The front courtyard commands a majestic view. Across the valley of the River Darro, at the summit of the next hill, stands the magnificent Alhambra Palace, its red-toned hues glowing in the late evening sun. Granada’s famous Saint Nicholas Square is just a stone’s throw away but the view is even better from here, the courtyard in front of the Mosque of Granada. Tourists mill around, the tour groups outnumbering the Muslims who have come to pray the dusk prayer. The little shop operated by the mosque does a bit of business. I overhear one tour operator saying that this land was donated by the Saudis; it’s a sort of explanation of how Muslims, who are poor in Granada, could have gotten such a choice piece of property.
It is not in fact true. What is true is that this little mosque, which required more than fifteen years to be approved and completed, is the only one built in Granada in five hundred years. It is this that should seem odd to tourists and visitors. How could it be that in Granada, a city known for its Islamic architecture and for the resplendent Alhambra, mosques would be so disfavored? (There are other mosques that operate quietly in existing buildings; but none others built from the ground up.) It seems an oddity that archaic hatreds could prevail in this place that is legendary for a sophisticated, medieval multiculturalism, for centuries-long harmony between faith and culture.
Standing in the courtyard of the mosque, the air fragrant with orange blossoms and purple wisteria blooms on every trellis and doorway, I feel that Islam, the sensual Islam of lush gardens and intricate architecture, of delicate columns and carved canopies, is everywhere, surrounding all who visit. Within the monuments themselves, it is carefully preserved; tourism is a mainstay for too many here. It is also recreated in expensive souvenirs sold all along the city’s winding and hilly streets. The entire Albaicín quarter, where this new mosque is located, was home to the most intense intrigues that led to the expulsion of the city’s Jews in 1492, when the last stronghold of Spain’s Moors fell to the Catholic monarchs Ferdinand and Isabella. The expulsion or forced conversion of Muslims throughout Spain came over the following decades. Even today, the medieval streets of Albaicín are a wonder of persistence and perpetual human habitation. The mingling of faiths that was then, one wants to believe, is also now. If interfaith harmony could exist for seven hundred years until 1492, then surely it can be resurrected now in a far less religious, secular Spain.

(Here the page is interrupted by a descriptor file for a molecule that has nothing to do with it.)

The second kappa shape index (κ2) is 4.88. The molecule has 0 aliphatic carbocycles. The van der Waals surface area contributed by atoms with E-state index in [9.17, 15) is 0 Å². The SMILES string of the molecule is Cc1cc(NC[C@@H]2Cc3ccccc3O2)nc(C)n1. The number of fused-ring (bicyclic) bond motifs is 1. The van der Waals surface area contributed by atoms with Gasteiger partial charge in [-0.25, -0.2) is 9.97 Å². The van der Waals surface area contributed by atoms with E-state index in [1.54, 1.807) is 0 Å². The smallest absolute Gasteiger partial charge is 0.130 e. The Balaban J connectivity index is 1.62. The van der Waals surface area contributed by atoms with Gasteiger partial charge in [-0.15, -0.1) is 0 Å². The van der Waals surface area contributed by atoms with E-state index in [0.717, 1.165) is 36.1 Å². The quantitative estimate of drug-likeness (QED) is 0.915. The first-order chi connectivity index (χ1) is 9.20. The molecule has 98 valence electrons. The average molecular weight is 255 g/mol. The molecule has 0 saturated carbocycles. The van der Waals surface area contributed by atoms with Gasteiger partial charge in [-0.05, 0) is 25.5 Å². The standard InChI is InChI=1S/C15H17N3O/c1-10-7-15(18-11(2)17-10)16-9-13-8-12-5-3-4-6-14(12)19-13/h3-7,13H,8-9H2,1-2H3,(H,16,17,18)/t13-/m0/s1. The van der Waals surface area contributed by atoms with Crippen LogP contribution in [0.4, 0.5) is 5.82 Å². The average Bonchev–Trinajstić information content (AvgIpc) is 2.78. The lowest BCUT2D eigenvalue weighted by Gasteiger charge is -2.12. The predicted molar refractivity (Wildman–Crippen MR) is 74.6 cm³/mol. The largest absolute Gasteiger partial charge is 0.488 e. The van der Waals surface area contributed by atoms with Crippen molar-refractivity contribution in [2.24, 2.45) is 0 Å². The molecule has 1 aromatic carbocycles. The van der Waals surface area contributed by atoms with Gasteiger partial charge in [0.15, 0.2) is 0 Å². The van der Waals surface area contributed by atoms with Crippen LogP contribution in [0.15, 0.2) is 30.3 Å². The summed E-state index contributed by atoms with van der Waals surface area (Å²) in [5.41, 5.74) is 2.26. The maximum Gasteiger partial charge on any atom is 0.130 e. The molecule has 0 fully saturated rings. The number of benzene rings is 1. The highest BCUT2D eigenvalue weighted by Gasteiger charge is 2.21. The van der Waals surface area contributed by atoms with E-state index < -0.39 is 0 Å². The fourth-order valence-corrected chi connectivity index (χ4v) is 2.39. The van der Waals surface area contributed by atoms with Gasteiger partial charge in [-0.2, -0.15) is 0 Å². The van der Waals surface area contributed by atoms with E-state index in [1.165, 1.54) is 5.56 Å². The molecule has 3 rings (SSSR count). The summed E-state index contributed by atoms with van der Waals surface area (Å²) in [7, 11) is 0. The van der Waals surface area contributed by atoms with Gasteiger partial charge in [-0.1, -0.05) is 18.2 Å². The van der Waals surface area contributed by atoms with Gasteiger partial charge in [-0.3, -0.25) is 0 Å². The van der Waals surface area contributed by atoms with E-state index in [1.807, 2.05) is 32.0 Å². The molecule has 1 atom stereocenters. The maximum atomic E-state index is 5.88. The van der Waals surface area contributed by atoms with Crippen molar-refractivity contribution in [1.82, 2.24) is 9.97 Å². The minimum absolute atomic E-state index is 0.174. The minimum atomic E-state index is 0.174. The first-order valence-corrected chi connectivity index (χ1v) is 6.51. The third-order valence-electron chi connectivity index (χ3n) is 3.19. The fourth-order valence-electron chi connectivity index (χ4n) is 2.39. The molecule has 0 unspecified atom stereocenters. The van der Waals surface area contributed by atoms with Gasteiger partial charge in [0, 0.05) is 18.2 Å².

The mingling of faiths that once existed, one wants to believe, could exist even more easily today.
That is not the renaissance that is happening in Granada today. The day after I visit the mosque and take in its breathtaking view, I meet Iman Alyauhariah at the café across from the hotel where I have been staying. Alyauhariah is a regular at the mosque. She is prim and in her late fifties, her hair in a headscarf tied behind her neck, in the Moroccan style. Her blue eyes are earnest as she tells me the story of the mosque I saw the day before. “It was very hard to build it,” she says as she spreads the tomato and orange spread, a staple of the Andalucian breakfast, on her piece of baguette. “When the mosque was opened in 2003, it was after years and years of trying and failing.”
Alyauhariah moved to the Albaicín quarter, most of which commands views of the palace, over thirty-five years ago. It was not so pretty then; the gentrifying forces that would swoop in to “restore” the area and eventually make it the realm of carefully tended gardens and pricey Airbnb’s were decades away. The neighborhood that Alyauhariah moved to was a working-class neighborhood, much of it decrepit because inhabitants had little money to fix the homes, many of which dated from long before 1492. Land was cheap and much of it was abandoned. The Muslims who lived in the quarter, many of them converts who had come to Granada for its history and its legacy of tolerance, were able to buy a plot quite cheaply.
Then they began to think of building a mosque, a permanent place for Granada’s Muslims to pray, sometime in the late eighties. They hired an architect who drew up the plans and submitted them to the city’s municipal council. Alyauhariah’s husband was part of this original group. The plan was rejected. According to Alyauhariah, some of the Catholic families, including many who trace ownership of their land all the way back to the expulsion of the Jews, had raised objections. On paper, the municipal council said that the problem was with the minaret. It would not fit into the architecture of the area.
There would be two more plans developed in the following years that would meet the same fate. They, too, would be rejected for various reasons that made little sense; the addition or subtraction of a minaret did not seem to matter, nor did close attention to fitting in with the dominant Moorish Islamic aesthetic. In the meantime, the value of the land was increasing, causing further consternation against the opponents of the building, suspicions that they were able to convert into further denials. Ultimately, the Muslims pressing for construction came up with a new strategy. In a last-ditch effort, they hired the chairman of the Architecture Department at the University of Granada to lead the project. This would be the winning move. The chairman, with his own contacts inside the local government, was able to get a plan approved and the mosque was built. It opened for worshippers in the summer of 2003.